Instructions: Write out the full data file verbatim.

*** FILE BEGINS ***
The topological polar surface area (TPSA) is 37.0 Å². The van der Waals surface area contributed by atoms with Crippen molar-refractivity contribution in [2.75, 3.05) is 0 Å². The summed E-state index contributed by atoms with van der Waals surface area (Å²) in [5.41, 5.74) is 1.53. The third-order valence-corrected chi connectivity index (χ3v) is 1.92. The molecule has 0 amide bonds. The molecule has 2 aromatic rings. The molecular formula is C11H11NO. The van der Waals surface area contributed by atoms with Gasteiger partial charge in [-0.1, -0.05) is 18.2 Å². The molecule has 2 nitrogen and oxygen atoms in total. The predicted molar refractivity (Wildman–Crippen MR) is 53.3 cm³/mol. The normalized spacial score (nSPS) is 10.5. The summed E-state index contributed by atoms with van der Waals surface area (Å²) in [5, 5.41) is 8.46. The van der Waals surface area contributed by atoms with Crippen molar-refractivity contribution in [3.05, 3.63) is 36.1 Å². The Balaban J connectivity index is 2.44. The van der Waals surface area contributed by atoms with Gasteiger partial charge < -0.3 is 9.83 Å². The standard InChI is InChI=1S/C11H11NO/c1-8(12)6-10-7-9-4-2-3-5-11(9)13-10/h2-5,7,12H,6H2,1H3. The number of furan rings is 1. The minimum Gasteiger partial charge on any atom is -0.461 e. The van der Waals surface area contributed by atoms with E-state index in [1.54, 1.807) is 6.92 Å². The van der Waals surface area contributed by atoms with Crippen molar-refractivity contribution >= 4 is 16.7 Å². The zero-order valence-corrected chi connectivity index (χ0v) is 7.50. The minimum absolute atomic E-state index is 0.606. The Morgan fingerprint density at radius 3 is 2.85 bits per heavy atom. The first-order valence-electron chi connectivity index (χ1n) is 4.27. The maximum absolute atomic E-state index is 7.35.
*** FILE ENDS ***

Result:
The topological polar surface area (TPSA) is 37.0 Å². The van der Waals surface area contributed by atoms with Crippen molar-refractivity contribution in [2.75, 3.05) is 0 Å². The summed E-state index contributed by atoms with van der Waals surface area (Å²) in [5.41, 5.74) is 1.53. The third-order valence-corrected chi connectivity index (χ3v) is 1.92. The molecule has 0 amide bonds. The molecule has 2 aromatic rings. The molecular formula is C11H11NO. The van der Waals surface area contributed by atoms with Gasteiger partial charge in [-0.1, -0.05) is 18.2 Å². The molecule has 2 nitrogen and oxygen atoms in total. The predicted molar refractivity (Wildman–Crippen MR) is 53.3 cm³/mol. The normalized spacial score (nSPS) is 10.5. The summed E-state index contributed by atoms with van der Waals surface area (Å²) in [5, 5.41) is 8.46. The van der Waals surface area contributed by atoms with Crippen molar-refractivity contribution in [3.05, 3.63) is 36.1 Å². The Balaban J connectivity index is 2.44. The van der Waals surface area contributed by atoms with Gasteiger partial charge < -0.3 is 9.83 Å². The standard InChI is InChI=1S/C11H11NO/c1-8(12)6-10-7-9-4-2-3-5-11(9)13-10/h2-5,7,12H,6H2,1H3. The number of furan rings is 1. The minimum Gasteiger partial charge on any atom is -0.461 e. The van der Waals surface area contributed by atoms with E-state index in [1.54, 1.807) is 6.92 Å². The van der Waals surface area contributed by atoms with Crippen molar-refractivity contribution >= 4 is 16.7 Å². The zero-order valence-corrected chi connectivity index (χ0v) is 7.50. The minimum absolute atomic E-state index is 0.606. The Morgan fingerprint density at radius 3 is 2.85 bits per heavy atom. The first-order valence-electron chi connectivity index (χ1n) is 4.27. The maximum absolute atomic E-state index is 7.35.